In Gmail and Docs, Google Workspace uses a pencil icon with a star in the top left to indicate its generative AI capabilities. (The pencil or pen itself is a common symbol, already used by various FABs today, such as Gmail’s Compose.)
Gmail (mobile): FAB above the keyboard in the bottom right corner. The sheet that slides up is titled Help Me Write and contains Formalize, Elaborate, Condense, Bulleted Lists, I Feel Happy, and Write a Draft. While composing an email, the Gen-AI icon remains in the upper left corner with the selected function displayed next to it.
Google Docs (desktop): A circular Help me write button with an icon. Tap to display a full-width text box in which you can enter your prompt.
Beside the symbol, more interestingly, a bluish purple hue is used throughout. In the Google Docs example, it’s a button background and an expanded text box. When the text is generated, it will first appear in that color before turning to black. Similarly, the blue “Create” button will change to “Create…” with a flashing background when in action. This was also true for Gmail for Android.
“The New Era of AI and Google Workspace” has more examples of this, but the user interface shown here is probably not as complete as he’s Gmail or Docs. The text loading effect is a bit whimsical and an interesting tint while hiding that the generative AI takes literally a second to work.
I have previously argued that “Google Assistant” should be the company’s trademark for AI features that users manually invoke. At the initial launch, Google will simply associate generative AI capabilities directly with each product, rather than offering to add individual his AI products/services to his Gmail, Docs, etc. Microsoft is going in the opposite direction. After being rebranded as “Microsoft 365” last year, the Office suite adds “Copilot” (the company’s brand previously used in conjunction with his GitHub) to Word, Powerpoint, Excel, Outlook, and Teams. . It’s like putting an “AI” sticker on a figurative software box.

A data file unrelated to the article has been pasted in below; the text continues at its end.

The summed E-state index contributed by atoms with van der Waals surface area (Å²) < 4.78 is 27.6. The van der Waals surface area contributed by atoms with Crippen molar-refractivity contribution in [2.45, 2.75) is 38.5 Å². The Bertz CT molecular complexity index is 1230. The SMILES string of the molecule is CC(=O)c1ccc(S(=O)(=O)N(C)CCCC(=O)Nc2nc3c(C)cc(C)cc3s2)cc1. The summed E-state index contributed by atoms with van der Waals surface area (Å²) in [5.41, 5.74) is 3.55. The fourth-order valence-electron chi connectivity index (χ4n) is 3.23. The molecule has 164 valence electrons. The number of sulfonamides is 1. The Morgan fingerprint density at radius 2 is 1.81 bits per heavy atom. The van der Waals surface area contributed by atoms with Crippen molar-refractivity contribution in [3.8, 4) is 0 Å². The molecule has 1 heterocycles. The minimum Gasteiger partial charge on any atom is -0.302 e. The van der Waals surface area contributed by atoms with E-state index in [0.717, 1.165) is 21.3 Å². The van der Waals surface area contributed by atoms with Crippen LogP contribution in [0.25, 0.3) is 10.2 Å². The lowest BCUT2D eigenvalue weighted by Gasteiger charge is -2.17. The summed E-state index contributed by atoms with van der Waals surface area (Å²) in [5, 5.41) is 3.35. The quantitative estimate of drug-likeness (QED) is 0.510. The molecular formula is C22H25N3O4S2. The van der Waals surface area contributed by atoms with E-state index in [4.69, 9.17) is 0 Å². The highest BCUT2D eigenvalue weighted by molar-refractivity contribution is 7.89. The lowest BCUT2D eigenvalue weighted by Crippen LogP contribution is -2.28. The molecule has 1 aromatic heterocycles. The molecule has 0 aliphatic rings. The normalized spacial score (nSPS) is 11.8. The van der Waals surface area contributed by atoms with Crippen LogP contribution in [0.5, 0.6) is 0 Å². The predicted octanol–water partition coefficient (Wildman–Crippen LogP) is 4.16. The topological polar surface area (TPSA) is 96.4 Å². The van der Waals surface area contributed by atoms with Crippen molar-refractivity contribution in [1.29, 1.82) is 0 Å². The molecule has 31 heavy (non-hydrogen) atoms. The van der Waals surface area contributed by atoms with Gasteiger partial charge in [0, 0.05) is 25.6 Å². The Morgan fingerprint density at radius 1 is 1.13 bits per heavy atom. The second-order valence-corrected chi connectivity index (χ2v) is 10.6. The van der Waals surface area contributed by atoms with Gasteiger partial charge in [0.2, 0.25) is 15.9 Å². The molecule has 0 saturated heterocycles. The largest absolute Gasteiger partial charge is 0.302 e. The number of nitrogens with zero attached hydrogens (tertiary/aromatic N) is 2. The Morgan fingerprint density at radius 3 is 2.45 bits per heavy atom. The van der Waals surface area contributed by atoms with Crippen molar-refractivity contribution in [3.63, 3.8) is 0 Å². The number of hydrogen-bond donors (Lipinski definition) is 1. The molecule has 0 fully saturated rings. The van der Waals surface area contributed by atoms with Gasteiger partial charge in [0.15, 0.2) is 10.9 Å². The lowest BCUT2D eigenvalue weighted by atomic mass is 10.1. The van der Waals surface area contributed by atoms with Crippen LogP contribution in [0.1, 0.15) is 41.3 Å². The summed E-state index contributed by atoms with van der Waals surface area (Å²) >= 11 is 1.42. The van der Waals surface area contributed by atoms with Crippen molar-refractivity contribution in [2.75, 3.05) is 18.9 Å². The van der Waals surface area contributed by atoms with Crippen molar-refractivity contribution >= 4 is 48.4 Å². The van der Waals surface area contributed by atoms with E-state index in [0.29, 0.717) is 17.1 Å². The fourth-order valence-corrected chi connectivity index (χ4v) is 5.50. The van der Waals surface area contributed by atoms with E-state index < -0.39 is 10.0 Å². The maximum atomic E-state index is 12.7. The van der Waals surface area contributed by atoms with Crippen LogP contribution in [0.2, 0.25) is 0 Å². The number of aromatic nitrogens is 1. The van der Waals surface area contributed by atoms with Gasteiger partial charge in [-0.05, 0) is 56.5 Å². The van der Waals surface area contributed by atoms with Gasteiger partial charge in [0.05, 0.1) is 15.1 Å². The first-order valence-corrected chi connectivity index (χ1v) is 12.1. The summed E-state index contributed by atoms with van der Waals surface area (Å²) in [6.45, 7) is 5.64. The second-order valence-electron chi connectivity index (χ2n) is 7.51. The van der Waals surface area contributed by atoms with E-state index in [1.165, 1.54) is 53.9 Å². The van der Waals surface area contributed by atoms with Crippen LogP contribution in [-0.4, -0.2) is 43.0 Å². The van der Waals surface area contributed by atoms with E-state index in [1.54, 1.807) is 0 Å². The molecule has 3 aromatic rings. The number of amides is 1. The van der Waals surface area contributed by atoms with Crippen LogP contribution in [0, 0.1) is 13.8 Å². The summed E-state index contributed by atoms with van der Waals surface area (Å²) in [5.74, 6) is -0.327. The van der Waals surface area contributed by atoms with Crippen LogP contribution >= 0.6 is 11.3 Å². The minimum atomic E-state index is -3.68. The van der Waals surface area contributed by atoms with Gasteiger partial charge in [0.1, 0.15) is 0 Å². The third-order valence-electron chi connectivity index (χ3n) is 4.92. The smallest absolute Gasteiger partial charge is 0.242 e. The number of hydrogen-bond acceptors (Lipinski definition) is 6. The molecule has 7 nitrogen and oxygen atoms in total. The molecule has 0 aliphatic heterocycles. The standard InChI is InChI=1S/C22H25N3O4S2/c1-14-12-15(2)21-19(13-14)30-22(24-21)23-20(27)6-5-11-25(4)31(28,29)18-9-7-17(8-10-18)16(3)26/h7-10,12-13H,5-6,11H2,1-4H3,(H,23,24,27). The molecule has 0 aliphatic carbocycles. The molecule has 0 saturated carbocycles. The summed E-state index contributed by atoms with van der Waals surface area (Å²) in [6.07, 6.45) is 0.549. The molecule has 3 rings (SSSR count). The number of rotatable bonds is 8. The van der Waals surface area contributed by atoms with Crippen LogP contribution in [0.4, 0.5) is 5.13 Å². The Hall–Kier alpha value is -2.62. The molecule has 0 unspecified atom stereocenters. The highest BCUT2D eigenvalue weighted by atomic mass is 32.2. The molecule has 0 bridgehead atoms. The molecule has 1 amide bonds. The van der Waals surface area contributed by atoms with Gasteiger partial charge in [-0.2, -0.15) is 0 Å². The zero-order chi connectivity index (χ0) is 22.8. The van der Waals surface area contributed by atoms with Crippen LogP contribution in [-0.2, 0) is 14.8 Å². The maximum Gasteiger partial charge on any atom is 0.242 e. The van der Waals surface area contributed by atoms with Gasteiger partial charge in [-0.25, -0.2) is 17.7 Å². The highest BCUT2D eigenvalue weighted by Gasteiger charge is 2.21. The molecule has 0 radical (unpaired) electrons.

Until now, Google has avoided this flashy approach with its Workspace product. Features like Smart Reply and Compose are independent, even if they exist in Gmail, Docs, and Chat. It’s fitting that Google explicitly names products after their main features rather than imagining brands.
It remains to be seen which strategy will prevail (i.e. attract more users) for generative AI in productivity apps. Microsoft wants to promote and revitalize the (already widely used) tool. By its very nature, naming something means knowing what people should call it and giving it credit. Or blame the user. Google, on the other hand, has taken a timeless approach, viewing the addition of Gen AI tools as a useful continuation of the product’s iterations. In this sense, generative AI, once common and ubiquitous, has the potential to be an evolution rather than a revolution in the long history of computing.